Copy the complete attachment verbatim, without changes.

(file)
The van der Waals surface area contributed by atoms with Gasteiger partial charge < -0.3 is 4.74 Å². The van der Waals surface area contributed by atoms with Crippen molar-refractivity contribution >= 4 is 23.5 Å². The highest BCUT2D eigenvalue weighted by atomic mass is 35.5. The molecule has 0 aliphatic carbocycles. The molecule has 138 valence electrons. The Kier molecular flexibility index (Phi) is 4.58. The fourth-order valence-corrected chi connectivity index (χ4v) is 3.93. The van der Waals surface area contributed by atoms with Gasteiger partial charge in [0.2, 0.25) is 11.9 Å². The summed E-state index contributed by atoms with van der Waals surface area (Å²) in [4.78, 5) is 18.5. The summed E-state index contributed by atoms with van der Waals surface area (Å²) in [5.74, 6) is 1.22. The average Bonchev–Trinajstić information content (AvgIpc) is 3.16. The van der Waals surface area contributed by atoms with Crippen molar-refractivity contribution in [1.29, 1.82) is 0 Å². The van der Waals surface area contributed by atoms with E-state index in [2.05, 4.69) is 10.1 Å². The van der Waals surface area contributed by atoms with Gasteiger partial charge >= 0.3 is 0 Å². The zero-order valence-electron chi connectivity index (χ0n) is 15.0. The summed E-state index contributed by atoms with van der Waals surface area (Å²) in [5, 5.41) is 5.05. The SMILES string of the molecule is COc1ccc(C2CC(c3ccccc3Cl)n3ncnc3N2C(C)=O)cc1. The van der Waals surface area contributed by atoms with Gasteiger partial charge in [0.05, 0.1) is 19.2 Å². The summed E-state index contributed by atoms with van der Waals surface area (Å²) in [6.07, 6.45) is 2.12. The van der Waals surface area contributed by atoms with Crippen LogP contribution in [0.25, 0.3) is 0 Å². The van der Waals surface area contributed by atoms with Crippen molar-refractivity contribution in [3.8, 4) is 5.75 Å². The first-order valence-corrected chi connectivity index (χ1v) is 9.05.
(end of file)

The van der Waals surface area contributed by atoms with Gasteiger partial charge < -0.3 is 4.74 Å². The van der Waals surface area contributed by atoms with Crippen molar-refractivity contribution >= 4 is 23.5 Å². The highest BCUT2D eigenvalue weighted by atomic mass is 35.5. The molecule has 0 aliphatic carbocycles. The molecule has 138 valence electrons. The Kier molecular flexibility index (Phi) is 4.58. The fourth-order valence-corrected chi connectivity index (χ4v) is 3.93. The van der Waals surface area contributed by atoms with Gasteiger partial charge in [0.2, 0.25) is 11.9 Å². The summed E-state index contributed by atoms with van der Waals surface area (Å²) in [4.78, 5) is 18.5. The summed E-state index contributed by atoms with van der Waals surface area (Å²) in [5.74, 6) is 1.22. The average Bonchev–Trinajstić information content (AvgIpc) is 3.16. The van der Waals surface area contributed by atoms with Crippen molar-refractivity contribution in [1.29, 1.82) is 0 Å². The van der Waals surface area contributed by atoms with E-state index in [2.05, 4.69) is 10.1 Å². The van der Waals surface area contributed by atoms with Gasteiger partial charge >= 0.3 is 0 Å². The zero-order valence-electron chi connectivity index (χ0n) is 15.0. The summed E-state index contributed by atoms with van der Waals surface area (Å²) in [5, 5.41) is 5.05. The SMILES string of the molecule is COc1ccc(C2CC(c3ccccc3Cl)n3ncnc3N2C(C)=O)cc1. The van der Waals surface area contributed by atoms with Gasteiger partial charge in [0.05, 0.1) is 19.2 Å². The summed E-state index contributed by atoms with van der Waals surface area (Å²) in [6.07, 6.45) is 2.12. The van der Waals surface area contributed by atoms with Crippen LogP contribution in [0.25, 0.3) is 0 Å². The van der Waals surface area contributed by atoms with Crippen molar-refractivity contribution in [3.8, 4) is 5.75 Å². The first-order valence-corrected chi connectivity index (χ1v) is 9.05.